Oral antihyperglycemic therapies are effective methods to control glucose levels among patients with type 2 diabetes, thus lowering their risk of developing microvascular and macrovascular complications. However, the relationship between oral medication nonadherence and hospitalization is not well established for patients with diabetes. Using administrative claims data in an MCO, this study found that among adult enrollees taking oral antihyperglycemic medications, almost 30% had poor adherence in 2000 and 2001. A significant relationship was found between antihyperglycemic medication nonadherence and subsequent hospitalization, after controlling for age, sex, adherence to antihypertensive and lipid-modifying drugs, the intensity of the diabetes drug regimen, the Charlson comorbidity index, and previous hospitalization. Enrollees who were nonadherent in 2000 were 2.5 times as likely to be hospitalized in 2001 as those who were adherent in 2000.
The relationship between medication adherence and patient outcomes is becoming more evident. Several studies have demonstrated the link between adherence to diabetes medications and metabolic control (1,24–26). Most recently, Schectman et al. (1) demonstrated that for each 10% increase in adherence to oral diabetes medications, HbA1c dropped by 0.16%. Thus, improvements in medication adherence may be leading to better metabolic control, which in turn may decrease the risk of complications and hospitalization. The current study also provided empirical evidence that the relationship between nonadherence to oral antihyperglycemic medications and subsequent hospitalization could be observed within 1 year. This is consistent with other studies that demonstrated the relationship of metabolic control to health care utilization within a short time period. Wagner et al. (27) showed that improvements in glycemic control resulted in cost savings within 1–2 years of the improvement. In addition, Balkrishnan et al. (14) found strong associations between decreased antihyperglycemic medication adherence and increased total health care costs in elderly individuals with type 2 diabetes.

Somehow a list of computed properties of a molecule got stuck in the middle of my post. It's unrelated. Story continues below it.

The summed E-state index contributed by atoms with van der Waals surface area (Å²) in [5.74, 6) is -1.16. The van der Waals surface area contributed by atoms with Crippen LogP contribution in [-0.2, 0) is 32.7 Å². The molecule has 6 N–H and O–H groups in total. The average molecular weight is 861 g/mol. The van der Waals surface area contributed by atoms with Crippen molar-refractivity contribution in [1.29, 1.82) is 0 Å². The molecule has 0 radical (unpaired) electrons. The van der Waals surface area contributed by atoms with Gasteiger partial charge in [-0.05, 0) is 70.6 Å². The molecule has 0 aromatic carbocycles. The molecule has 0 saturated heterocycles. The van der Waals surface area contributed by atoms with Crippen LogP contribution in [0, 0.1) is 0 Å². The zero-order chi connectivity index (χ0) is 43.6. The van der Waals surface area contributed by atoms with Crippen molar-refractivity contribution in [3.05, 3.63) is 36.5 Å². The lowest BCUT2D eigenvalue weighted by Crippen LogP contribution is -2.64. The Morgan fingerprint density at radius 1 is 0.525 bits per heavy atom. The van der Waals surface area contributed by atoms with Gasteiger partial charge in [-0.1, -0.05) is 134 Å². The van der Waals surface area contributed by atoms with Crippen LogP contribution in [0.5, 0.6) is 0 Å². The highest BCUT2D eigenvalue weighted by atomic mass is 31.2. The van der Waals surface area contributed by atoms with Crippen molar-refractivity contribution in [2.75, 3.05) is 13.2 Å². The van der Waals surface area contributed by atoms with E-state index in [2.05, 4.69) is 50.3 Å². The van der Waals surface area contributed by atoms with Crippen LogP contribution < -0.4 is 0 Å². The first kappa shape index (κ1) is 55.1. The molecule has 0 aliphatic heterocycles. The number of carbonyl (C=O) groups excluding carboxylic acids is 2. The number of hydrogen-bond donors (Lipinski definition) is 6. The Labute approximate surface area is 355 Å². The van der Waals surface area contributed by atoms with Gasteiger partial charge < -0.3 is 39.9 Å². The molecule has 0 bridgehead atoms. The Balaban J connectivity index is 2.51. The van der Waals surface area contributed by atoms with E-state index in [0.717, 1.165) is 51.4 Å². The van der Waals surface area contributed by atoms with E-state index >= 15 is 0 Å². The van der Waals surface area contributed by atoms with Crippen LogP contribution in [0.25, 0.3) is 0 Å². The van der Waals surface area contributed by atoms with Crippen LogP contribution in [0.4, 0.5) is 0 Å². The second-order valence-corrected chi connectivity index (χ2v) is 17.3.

This study used the MPR to measure adherence. Despite its limitation (28), the use of MPR scores is a common technique in research, using pharmacy claims data to quantify medication adherence (1,15,16). The MPR only indicates prescriptions filled but not medications ingested; however, the possession of medication is the required initial step for patients to actually consume the drugs.
Furthermore, this study defined nonadherence as an MPR <80%, a common cutoff score used for many medication classes (17–19,29). The definition of nonadherence as an MPR <80% was empirically supported. As noted in Table 2, the hospitalization rate increases most dramatically as the MPR drops to <80%, and then the hospitalization rate levels off at lower levels of adherence. This finding lends support to the 80% cutoff used in this study; however, further research is necessary to identify the most clinically relevant cutoff values for nonadherence based on other types of adverse health outcomes.